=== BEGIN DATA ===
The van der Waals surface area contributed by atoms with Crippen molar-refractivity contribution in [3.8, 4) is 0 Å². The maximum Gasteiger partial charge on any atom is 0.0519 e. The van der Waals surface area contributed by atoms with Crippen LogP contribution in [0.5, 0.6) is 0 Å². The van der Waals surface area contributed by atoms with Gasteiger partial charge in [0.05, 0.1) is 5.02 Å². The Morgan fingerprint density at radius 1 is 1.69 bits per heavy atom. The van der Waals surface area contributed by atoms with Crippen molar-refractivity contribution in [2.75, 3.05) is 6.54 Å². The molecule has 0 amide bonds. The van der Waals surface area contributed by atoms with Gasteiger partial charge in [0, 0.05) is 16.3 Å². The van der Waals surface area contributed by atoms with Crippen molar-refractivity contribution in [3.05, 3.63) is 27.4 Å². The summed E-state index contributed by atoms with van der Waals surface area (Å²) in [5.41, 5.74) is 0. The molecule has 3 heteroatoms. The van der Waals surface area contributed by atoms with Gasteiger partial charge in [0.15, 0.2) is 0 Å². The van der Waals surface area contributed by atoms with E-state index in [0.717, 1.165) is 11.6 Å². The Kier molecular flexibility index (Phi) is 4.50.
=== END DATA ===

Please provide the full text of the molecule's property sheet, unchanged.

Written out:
The van der Waals surface area contributed by atoms with Crippen molar-refractivity contribution in [3.8, 4) is 0 Å². The maximum Gasteiger partial charge on any atom is 0.0519 e. The van der Waals surface area contributed by atoms with Crippen LogP contribution in [0.5, 0.6) is 0 Å². The van der Waals surface area contributed by atoms with Gasteiger partial charge in [0.05, 0.1) is 5.02 Å². The Morgan fingerprint density at radius 1 is 1.69 bits per heavy atom. The van der Waals surface area contributed by atoms with Crippen molar-refractivity contribution in [2.75, 3.05) is 6.54 Å². The molecule has 0 amide bonds. The van der Waals surface area contributed by atoms with Gasteiger partial charge in [0, 0.05) is 16.3 Å². The van der Waals surface area contributed by atoms with Crippen molar-refractivity contribution in [3.05, 3.63) is 27.4 Å². The summed E-state index contributed by atoms with van der Waals surface area (Å²) in [5.41, 5.74) is 0. The molecule has 3 heteroatoms. The van der Waals surface area contributed by atoms with Gasteiger partial charge in [0.15, 0.2) is 0 Å². The van der Waals surface area contributed by atoms with E-state index in [0.717, 1.165) is 11.6 Å². The Kier molecular flexibility index (Phi) is 4.50.